For 14 years Rutgers University grad student Shannen Dee Williams collected the photographs and stories of America's Black nuns.
The photographs became the catalyst and inspiration for her upcoming book, "Subversive Habits", a history of the lives and struggles of dozens of Black nuns in the US.
"What was interesting is at the time, although I'm a lifelong Catholic, I was on my way out of the church. Or, I was on a period of discernment where I was like, 'I don't know if I can stay in the church.' And yet I encountered this article and more so than the articles title, it was this image of four smiling Black Catholic nuns that literally stopped me in my tracks while I was sitting in the basement of Alexander Library at Rutgers. How did I not know that Black nuns existed?!" said Shannen Dee Williams, author and history professor at the University of Dayton.
Former nun with the Sisters of Mercy and founder of the National Black Sisters Conference, Patricia Grey, helped and supported the author in documenting the understudied and under-researched history of the US's Black sisterhoods and their struggles.
"I ginned up a letter asking to join the order and why. And I received a letter back basically saying that they don't accept Black people. They said negroes. And I felt this sinking. Like I was so hurt and disappointed. I couldn't believe it" (...) "And I wasn't trying to find a white order and I didn't know how to look for Black orders. I mean, I just wanted to be a nun, it had nothing to do with race" remarked Patricia Grey, Former Sisters of Mercy nun and Founder of the NBSC.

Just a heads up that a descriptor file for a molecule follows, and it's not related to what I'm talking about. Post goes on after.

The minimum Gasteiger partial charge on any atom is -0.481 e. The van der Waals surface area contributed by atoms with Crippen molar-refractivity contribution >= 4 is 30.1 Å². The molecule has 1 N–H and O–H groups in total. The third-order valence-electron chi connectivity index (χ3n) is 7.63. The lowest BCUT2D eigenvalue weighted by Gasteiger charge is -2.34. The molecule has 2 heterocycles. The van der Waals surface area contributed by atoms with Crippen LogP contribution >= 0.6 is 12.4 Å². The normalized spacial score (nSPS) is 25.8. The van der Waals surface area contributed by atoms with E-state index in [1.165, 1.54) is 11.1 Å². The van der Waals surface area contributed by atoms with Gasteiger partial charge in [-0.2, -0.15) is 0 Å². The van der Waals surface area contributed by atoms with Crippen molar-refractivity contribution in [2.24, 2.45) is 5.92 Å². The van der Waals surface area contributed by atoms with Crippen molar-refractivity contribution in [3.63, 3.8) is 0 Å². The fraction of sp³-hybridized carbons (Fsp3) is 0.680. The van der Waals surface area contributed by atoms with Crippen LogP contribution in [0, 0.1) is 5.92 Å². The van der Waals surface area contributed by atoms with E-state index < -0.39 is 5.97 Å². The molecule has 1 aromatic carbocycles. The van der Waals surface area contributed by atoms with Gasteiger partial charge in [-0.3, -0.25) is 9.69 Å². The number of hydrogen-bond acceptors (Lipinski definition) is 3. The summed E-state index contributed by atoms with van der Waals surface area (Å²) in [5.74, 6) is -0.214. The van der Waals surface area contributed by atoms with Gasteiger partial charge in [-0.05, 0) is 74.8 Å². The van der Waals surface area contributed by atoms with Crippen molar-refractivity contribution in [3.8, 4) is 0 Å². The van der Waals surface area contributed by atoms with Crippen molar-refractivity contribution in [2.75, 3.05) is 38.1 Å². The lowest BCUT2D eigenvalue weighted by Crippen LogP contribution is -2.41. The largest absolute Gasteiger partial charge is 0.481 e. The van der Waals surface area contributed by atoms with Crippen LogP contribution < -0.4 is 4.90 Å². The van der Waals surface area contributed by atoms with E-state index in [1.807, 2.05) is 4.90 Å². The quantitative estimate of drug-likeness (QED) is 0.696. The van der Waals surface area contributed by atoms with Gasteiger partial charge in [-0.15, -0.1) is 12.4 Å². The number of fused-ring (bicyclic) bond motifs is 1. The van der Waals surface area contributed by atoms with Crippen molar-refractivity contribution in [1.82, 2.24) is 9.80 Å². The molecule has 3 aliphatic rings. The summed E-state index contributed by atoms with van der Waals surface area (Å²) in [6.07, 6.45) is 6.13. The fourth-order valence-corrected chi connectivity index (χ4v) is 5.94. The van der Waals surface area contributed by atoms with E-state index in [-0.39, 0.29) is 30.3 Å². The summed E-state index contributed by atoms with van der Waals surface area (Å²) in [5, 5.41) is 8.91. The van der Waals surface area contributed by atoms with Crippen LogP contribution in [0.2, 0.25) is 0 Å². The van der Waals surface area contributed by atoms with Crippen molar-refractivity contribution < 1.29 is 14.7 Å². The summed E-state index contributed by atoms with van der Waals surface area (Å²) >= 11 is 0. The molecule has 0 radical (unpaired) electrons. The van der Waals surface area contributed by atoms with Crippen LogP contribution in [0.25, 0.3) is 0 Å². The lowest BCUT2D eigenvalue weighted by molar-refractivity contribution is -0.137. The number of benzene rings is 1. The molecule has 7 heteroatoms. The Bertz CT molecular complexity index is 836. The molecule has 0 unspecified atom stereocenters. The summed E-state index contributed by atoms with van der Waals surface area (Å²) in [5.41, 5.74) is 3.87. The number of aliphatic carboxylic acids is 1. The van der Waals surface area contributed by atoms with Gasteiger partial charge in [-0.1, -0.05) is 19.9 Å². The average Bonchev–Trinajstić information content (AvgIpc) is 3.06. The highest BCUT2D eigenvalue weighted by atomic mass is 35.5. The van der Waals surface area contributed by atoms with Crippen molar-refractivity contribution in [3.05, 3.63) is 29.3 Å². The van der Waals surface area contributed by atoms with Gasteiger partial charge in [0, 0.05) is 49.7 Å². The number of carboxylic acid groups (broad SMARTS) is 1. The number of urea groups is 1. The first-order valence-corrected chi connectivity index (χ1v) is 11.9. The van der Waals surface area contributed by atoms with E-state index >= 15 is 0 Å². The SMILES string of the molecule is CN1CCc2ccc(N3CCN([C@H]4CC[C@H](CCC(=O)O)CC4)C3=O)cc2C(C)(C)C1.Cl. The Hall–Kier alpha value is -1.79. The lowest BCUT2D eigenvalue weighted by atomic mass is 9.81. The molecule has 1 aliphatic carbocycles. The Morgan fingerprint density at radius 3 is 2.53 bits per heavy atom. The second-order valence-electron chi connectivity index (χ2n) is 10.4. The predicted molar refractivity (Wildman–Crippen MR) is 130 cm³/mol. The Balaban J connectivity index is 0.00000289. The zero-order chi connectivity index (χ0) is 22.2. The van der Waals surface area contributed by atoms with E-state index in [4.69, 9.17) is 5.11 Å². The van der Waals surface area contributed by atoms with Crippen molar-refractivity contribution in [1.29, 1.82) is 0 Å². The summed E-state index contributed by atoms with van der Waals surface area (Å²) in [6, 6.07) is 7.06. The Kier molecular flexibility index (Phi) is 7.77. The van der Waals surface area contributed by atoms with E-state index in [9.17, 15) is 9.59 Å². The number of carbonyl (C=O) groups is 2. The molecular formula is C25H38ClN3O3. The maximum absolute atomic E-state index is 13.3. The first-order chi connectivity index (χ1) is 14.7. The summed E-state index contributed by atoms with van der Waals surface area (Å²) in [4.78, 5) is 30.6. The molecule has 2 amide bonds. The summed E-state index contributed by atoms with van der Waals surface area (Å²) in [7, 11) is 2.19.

One of the oldest stories is of the Oblate Sisters of Providence in Baltimore. The historically Black convent was started in 1829 by Mother Mary Lange and it became where many Black religious women who were denied access to white orders, were often referred to.
Sister Rita Michelle Proctor is the Superior General of the Oblate Sisters of Providence.
"Well, the fact that we were even established should raise questions in our minds about why the need for a predominantly African slash African American community of religious Catholic women. And we, in all honesty, we have to point to one of the reasons is or was because no religious community in existence in that time accepted women of color", said the nun.
"Subversive Habits", a history of Black nuns in the US by Shannen Dee Williams is published in May.